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In the news | Espace | Navigating the COVID-19 Relief Measures available to property owners and tenants

Authored by: Stéphanie Lincourt, CPA Auditor, CA, Partner, Richter; Katherine Borsellino, LL. B, J.D., LL. M. Fisc., Senior Manager, Richter; and Laurent Brunet-Schmidt, CPA, CA, Senior Manager, Richter

With contributions by Harvey Sands, CPA, CA, ICD, Consultant, Richter

 

As originally appearing in Espace Montreal, volume 30, #1, 2021.

 

The COVID-19 pandemic has created new operating and fiscal realities on landlords, tenants, lenders and investors. As a response, the government announced various relief programs. The complexity of these programs and these uncertain times have left many business owners and real estate stakeholders wondering how to make sense of it all and required them to adapt many aspects of their operations.

We have seen too often that property owners and their managers must educate and incentivize their tenants to pursue relief measures which can provide essential cash flow to tenants and their landlords and reduce pressure on property owner’s to underwrite the COVID-19 pandemic financial impacts.

To help navigate these disorienting waters, we provide below an overview of some of these relief programs, their tax considerations as well as certain considerations and impacts on year-end financial statements resulting from the COVID-19 pandemic.

Canada Emergency Business Account (“CEBA”)

Under the CEBA, certain eligible small business can obtain interest free loans up to $60,000 to cover operating expenses. Loans repaid on or before December 31, 2022, will result in loan forgiveness of up to $20,000.

Canada Emergency Wage Subsidy (“CEWS”)

Under the CEWS, an employer subject to certain monthly revenue declines between March 2020 until May 2021 can claim a subsidy for wages earned by their employees. The revenue decline is measured by comparing monthly gross revenues to the corresponding month in 2019 or the average revenues in January and February 2020[1]. Monthly gross revenues are calculated using the accrual method of accounting, ASPE or the cash method[2]. Certain elements must be excluded such as extraordinary items, capital gains, amounts received under certain government programs as well as amounts received from non-arm’s length (NAL) entities. As well, charities and not-for-profit organizations and certain business groups can benefit from special rules to ease the revenue calculation and determine the revenue decline.

Canada Emergency Rent Subsidy (“CERS”)

The framework of the CERS is very similar to the CEWS. Effective as of September 27, 2020, commercial property owners and tenants subject to a revenue decline can receive a subsidy in respect of certain expenses. Per property per period, a subsidy of up to 65% can be claimed against the lesser of $75,000 of expenses and the applicant’s share of $300,000 of expenses (if the applicant is a member of an “affiliated group”[3]). An additional subsidy of up to 25% of $75,000 of expenses per property, per period, is available if an applicant is subject to a “public health restriction”[4]. Eligible expenses that can be claimed by a tenant include gross rent paid to a third-party landlord and other expenses provided under a net lease but excludes certain items such as sales taxes, interest, penalties and damages. Eligible expenses that can be claimed by a commercial property owner include mortgage interest, insurance and property taxes on a property which is not rented or property which is rented primarily to NAL entities (who themselves carry on a non-rental business).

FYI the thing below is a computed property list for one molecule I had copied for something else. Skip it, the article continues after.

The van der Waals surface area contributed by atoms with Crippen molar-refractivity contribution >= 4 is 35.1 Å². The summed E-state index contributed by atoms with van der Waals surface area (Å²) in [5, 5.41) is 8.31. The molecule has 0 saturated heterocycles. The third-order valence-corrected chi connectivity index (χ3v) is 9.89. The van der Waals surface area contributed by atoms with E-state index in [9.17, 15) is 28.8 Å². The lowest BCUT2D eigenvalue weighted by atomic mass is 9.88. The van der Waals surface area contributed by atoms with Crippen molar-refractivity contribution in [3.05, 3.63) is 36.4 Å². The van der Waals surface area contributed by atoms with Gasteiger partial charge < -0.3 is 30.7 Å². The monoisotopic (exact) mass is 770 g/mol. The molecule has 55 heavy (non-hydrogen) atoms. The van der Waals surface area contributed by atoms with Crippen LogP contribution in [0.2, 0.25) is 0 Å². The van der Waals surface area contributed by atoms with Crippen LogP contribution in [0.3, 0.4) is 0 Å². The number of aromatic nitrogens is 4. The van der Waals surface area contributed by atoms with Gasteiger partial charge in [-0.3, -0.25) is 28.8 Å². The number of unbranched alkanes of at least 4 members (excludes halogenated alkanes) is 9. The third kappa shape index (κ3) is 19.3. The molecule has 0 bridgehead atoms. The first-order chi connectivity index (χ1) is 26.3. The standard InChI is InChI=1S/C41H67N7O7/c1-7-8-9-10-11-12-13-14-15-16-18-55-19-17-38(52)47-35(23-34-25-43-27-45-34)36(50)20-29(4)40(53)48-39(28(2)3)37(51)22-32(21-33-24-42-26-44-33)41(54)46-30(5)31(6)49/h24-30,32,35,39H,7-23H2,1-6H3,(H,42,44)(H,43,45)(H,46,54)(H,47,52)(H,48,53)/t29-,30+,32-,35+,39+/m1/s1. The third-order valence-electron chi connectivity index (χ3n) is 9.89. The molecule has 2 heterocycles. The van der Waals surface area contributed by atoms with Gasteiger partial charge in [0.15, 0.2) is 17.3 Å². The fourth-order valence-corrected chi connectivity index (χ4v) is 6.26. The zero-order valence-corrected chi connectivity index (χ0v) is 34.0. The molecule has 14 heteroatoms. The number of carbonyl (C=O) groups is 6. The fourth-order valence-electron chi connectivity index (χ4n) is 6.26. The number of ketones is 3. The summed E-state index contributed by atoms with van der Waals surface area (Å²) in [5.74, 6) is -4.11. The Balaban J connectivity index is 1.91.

Canada Emergency Commercial Rent Assistance (“CERCA”)

The CERCA provided financial assistance to commercial property owners during the months of April 2020 to September 2020. The program eligibility was complex and accessibility somewhat restrictive, requiring commercial property owners to grant a 75% rent reduction to certain “eligible small business tenants” who experienced a 70% average revenue decline during April 2020 to June 2020. In turn, the commercial property owners received a 50% federal subsidy and a 12.5% Quebec subsidy in respect of the forgiven rent.

Government assistance

Although each subsidy is taxable as government assistance, there can be differences between the treatment under accounting standards and Income Tax Act.

Under current accounting standards, government assistance related to current expenses or revenues is included in income during the year in which the claim period falls. The subsidy can be presented as a separate line on the financial statements or netted against the related expenses.

For tax purposes, the CEWS and the CERS must be included in income during the year in which the claim period ends, even no amounts were yet received. However, the amount of the subsidy received under CERCA as well as the loan forgiveness under the CEBA must be included in income during the taxation year in which the funds were received. In the case of the CEBA, if the remaining loan balance is not repaid before the deadline or if all or part of the loan cannot be repaid, the taxpayer may be subject to additional tax implications.